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May 11, 2013

Practice really does make perfect for professionals

The Daily Star

---- — Shortly after I was hired at the age of 25 to work in the Music Department at State University College at Oneonta, I played a concert for members of this community. At the end of the concert, a young audience member said to me, “How many years have you been playing the cello and do you still have to practice?”

I answered, “I’ve been playing ten years, and I still have to practice.” The young person’s response was quick and to the point. “Gee — haven’t you learned it yet?”

His question was sincere and a bit discouraged. I suspect he had to practice an instrument at home and was waiting for the day when he had “learned” the instrument well enough so he no longer had to practice. My answer was not the one he had hoped to hear.

Music is, of course, can be a wonderfully satisfying activity for everyone. It’s great to listen to music and it’s a unique means of self-expression for anyone who plays an instrument or sings. Many musicians, both amateur and professional, can “say” things with music that they might not be able to say with words, and that can be a welcome means of communication.   

People who play music professionally, whether it’s classical music, jazz or rock ‘n’ roll, have made a decision to spend years of their lives dedicated to improving their musical understanding and their performance abilities.   

Of course, every professional in every kind of work continues to improve skills and to accept absolute responsibility if the job he does could have been done better. Musicians, however, have the added pleasure of playing their music and doing their jobs for an audience. We need to perform well for ourselves, but we also need to make the experience enjoyable and accessible for our audiences.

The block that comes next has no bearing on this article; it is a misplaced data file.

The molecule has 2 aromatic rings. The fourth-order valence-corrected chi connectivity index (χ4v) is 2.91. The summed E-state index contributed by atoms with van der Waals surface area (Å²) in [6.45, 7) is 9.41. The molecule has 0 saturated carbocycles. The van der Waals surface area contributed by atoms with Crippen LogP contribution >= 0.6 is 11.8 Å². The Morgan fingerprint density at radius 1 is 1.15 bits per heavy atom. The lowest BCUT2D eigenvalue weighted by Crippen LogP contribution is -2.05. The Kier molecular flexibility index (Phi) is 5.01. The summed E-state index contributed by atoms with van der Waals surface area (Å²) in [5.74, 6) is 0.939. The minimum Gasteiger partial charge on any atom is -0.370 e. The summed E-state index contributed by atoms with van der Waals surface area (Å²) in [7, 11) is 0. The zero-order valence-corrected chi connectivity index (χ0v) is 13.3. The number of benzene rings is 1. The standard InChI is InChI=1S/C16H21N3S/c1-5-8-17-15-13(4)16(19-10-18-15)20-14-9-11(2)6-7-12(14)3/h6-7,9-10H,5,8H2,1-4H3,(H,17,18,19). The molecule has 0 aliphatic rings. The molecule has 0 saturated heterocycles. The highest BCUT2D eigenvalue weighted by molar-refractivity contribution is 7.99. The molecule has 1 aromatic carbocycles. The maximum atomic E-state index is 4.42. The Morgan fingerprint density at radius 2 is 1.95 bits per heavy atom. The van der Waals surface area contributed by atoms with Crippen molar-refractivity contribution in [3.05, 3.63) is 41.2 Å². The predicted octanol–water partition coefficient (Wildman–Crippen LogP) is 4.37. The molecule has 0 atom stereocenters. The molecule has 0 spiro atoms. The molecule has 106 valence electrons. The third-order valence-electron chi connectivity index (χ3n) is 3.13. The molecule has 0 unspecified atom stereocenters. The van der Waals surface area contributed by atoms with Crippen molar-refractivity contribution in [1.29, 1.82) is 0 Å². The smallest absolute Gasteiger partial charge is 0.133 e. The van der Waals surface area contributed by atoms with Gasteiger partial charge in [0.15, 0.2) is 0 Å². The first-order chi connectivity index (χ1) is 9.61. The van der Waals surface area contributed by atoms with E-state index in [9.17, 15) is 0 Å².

After all, audience members could simply buy a CD of the music and listen to it comfortably at home or in the car. The musician who performs at a concert must give the audience more than can be found in a recording. That musician must give the audience a feeling of personal involvement. And successful musicians enjoy that interaction with an audience.   

Professionals spend thousands of hours alone with their instruments, working on technique and musical expression. Most of us have our own ways of learning music. I usually try to play something five times in a row without making a mistake. If I make a mistake on the fifth repetition, my own rule is that I must start from the beginning and try to play it five MORE times without mistake. Often, I must play a certain passage 50 or 100 times using this method, but at the end of the day, I feel I may have learned that music. 

Another issue many musicians must address is “stage fright.” Although we do not show this emotion to audience members, it’s still a factor from time to time, and every musician searches for the most effective method to deal with this feeling. Some try to control their apprehensions by thinking of their loved ones, and others think of quiet, calm scenes. Neither of these methods works for me, but I have found other ways to focus my attention on the performance.

There’s a famous joke about a tourist in New York City who asks for directions from a person he sees on the street. “How do you get to Carnegie Hall?” The answer he received was, “practice, practice, practice.”

Although the joke is very old, I suppose it survives because the punch line tells the truth.

Performing music takes a lot of work and intellectual dedication, but it is one of the most rewarding experiences in the world. There have been times when I’m on stage waiting for the performance to begin, when I simply smile, glad for the musical truth I am about to enjoy with everyone in the concert hall. Musical performance clearly shows the identity of the performer and those who share music through their response to the music. It seems to me that an audience is grateful for that chance to share this basic, fundamental interaction between people. It’s a gift to everyone.

Dr. Janet Nepkie is a member of the music industry faculty in the music department of the State University College at Oneonta. Her columns can be found at